A final thought* -- If you are not happy, in all likelihood it is largely because you are not living up to the internal expectations you have set for yourself.
(*Not in original post. Original post here.)
I think there is some value to this article: If one is obsessed with neatness and organization, then tending to the "system" becomes the only thing that a person gets done. Overly-cumbersome organizational systems can be more harmful than zero organization.
That said, I am a firm believer that it is difficult for anyone to get a lot of simultaneous projects done without some sort of organizational/prioritization system. The key is that the system must be easy to maintain and it must fit your personal work style.
Over the last few years I have become much better at articulating, tracking and revising my goals, as well as actually getting things done. As I was sitting down this morning, I enjoyed my mental trip back through the past year. However, as I was thinking ahead I realized that I was pretty much already working on most of what I would consider to be this year’s goals.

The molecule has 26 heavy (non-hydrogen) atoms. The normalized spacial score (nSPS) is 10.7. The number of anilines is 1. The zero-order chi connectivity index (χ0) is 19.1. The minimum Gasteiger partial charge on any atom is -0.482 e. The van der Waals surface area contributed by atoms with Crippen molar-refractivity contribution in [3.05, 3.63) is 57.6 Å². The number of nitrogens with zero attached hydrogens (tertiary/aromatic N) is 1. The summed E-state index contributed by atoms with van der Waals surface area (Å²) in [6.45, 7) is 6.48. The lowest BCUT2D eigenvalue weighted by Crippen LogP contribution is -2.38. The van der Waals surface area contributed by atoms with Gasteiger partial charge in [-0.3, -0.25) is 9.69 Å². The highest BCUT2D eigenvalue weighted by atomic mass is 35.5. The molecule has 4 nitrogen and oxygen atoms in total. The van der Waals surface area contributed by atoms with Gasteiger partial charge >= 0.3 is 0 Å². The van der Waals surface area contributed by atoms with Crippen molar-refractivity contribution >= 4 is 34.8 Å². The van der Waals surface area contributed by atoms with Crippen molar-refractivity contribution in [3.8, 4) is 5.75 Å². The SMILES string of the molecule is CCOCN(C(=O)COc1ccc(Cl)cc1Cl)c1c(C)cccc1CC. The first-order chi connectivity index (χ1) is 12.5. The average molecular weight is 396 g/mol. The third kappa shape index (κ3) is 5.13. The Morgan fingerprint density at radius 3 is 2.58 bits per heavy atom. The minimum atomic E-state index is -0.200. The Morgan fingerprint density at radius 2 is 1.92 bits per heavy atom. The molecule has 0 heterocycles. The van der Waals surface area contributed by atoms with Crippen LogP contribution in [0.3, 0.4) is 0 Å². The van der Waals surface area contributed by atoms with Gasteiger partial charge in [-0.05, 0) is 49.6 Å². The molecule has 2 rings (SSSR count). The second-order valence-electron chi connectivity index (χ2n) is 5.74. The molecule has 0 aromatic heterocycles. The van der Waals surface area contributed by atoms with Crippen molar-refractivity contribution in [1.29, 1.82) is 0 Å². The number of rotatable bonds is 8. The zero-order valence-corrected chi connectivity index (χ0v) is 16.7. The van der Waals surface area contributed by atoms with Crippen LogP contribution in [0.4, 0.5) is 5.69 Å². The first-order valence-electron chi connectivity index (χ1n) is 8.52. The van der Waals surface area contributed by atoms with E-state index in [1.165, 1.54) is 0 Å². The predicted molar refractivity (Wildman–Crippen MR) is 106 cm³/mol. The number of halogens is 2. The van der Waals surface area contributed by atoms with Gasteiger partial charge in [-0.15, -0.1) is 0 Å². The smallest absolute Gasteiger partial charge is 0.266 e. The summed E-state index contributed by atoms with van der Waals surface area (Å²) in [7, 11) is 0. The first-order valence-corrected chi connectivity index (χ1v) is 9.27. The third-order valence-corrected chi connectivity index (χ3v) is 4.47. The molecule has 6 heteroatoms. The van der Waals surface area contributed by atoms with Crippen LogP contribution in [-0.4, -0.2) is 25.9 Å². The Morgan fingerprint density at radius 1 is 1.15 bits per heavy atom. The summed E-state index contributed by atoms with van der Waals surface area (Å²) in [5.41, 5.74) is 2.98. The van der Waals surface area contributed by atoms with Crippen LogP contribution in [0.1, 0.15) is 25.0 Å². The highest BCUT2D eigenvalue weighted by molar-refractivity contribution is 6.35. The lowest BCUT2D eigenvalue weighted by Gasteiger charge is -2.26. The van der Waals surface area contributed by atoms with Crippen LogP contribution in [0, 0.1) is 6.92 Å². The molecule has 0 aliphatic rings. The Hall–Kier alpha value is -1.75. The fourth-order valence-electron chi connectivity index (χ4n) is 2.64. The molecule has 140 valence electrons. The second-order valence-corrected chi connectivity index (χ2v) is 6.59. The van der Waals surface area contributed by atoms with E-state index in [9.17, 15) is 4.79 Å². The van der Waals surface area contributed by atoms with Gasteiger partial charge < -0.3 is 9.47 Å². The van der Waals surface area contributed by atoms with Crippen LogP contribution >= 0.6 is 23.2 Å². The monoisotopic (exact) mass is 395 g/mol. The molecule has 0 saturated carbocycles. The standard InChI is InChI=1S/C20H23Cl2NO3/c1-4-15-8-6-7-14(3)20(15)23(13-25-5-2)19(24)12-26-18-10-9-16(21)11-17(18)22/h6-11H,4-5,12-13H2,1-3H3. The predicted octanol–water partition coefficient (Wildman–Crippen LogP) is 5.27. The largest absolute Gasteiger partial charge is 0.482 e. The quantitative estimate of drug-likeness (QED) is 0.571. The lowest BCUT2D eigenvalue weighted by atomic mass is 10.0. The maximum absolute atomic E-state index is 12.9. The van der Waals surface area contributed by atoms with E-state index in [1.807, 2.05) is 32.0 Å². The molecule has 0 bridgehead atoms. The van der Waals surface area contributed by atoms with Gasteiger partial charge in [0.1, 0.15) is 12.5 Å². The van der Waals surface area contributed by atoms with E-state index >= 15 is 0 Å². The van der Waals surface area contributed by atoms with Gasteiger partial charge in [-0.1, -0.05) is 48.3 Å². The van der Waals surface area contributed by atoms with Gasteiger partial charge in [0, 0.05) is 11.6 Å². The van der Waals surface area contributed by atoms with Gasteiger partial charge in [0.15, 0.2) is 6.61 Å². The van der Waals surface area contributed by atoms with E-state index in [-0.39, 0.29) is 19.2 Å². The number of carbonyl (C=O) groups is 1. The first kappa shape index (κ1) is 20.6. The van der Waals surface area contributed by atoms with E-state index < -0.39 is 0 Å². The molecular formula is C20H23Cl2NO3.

I suppose I’ve evolved into a believer that the New Year is no time to be coming up with resolutions. It’s so much better to be working on them already. Immensely more mental and spiritual peace comes when goals are treated as “working tools” that get updated, beat up, reviewed, checked-off, completed, canceled, etc., than as some sort of sacred idea that gets placed on a pedestal one time per year.